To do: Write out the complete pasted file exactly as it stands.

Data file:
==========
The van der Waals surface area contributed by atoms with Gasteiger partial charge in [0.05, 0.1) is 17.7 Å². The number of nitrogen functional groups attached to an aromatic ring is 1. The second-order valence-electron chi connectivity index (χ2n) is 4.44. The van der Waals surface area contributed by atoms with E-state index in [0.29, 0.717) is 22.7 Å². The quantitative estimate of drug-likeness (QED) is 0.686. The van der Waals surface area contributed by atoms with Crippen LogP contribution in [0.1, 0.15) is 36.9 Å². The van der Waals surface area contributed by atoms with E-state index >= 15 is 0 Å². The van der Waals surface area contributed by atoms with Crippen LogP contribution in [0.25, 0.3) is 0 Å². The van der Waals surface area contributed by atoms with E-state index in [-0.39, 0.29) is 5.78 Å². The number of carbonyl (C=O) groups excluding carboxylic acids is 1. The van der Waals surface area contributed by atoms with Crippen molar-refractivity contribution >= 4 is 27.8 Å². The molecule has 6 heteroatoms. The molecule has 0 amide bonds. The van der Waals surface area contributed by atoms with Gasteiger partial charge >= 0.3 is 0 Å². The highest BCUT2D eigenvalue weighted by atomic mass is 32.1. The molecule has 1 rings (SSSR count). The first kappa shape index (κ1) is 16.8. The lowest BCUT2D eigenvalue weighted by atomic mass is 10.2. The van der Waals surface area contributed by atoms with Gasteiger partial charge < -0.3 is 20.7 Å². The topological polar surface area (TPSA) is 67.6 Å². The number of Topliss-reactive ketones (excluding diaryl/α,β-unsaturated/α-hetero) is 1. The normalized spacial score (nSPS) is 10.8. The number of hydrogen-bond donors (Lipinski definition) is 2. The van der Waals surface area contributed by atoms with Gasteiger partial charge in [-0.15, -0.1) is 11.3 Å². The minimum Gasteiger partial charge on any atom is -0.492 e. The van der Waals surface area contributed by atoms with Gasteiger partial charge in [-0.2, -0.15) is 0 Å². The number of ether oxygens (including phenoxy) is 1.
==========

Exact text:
The van der Waals surface area contributed by atoms with Gasteiger partial charge in [0.05, 0.1) is 17.7 Å². The number of nitrogen functional groups attached to an aromatic ring is 1. The second-order valence-electron chi connectivity index (χ2n) is 4.44. The van der Waals surface area contributed by atoms with E-state index in [0.29, 0.717) is 22.7 Å². The quantitative estimate of drug-likeness (QED) is 0.686. The van der Waals surface area contributed by atoms with Crippen LogP contribution in [0.1, 0.15) is 36.9 Å². The van der Waals surface area contributed by atoms with E-state index >= 15 is 0 Å². The van der Waals surface area contributed by atoms with Crippen LogP contribution in [0.25, 0.3) is 0 Å². The van der Waals surface area contributed by atoms with E-state index in [-0.39, 0.29) is 5.78 Å². The number of carbonyl (C=O) groups excluding carboxylic acids is 1. The van der Waals surface area contributed by atoms with Crippen molar-refractivity contribution >= 4 is 27.8 Å². The molecule has 6 heteroatoms. The molecule has 0 amide bonds. The van der Waals surface area contributed by atoms with Gasteiger partial charge >= 0.3 is 0 Å². The highest BCUT2D eigenvalue weighted by atomic mass is 32.1. The molecule has 1 rings (SSSR count). The first kappa shape index (κ1) is 16.8. The lowest BCUT2D eigenvalue weighted by atomic mass is 10.2. The van der Waals surface area contributed by atoms with Gasteiger partial charge < -0.3 is 20.7 Å². The topological polar surface area (TPSA) is 67.6 Å². The number of Topliss-reactive ketones (excluding diaryl/α,β-unsaturated/α-hetero) is 1. The normalized spacial score (nSPS) is 10.8. The number of hydrogen-bond donors (Lipinski definition) is 2. The van der Waals surface area contributed by atoms with Gasteiger partial charge in [-0.15, -0.1) is 11.3 Å². The minimum Gasteiger partial charge on any atom is -0.492 e. The van der Waals surface area contributed by atoms with Gasteiger partial charge in [-0.2, -0.15) is 0 Å². The number of ether oxygens (including phenoxy) is 1.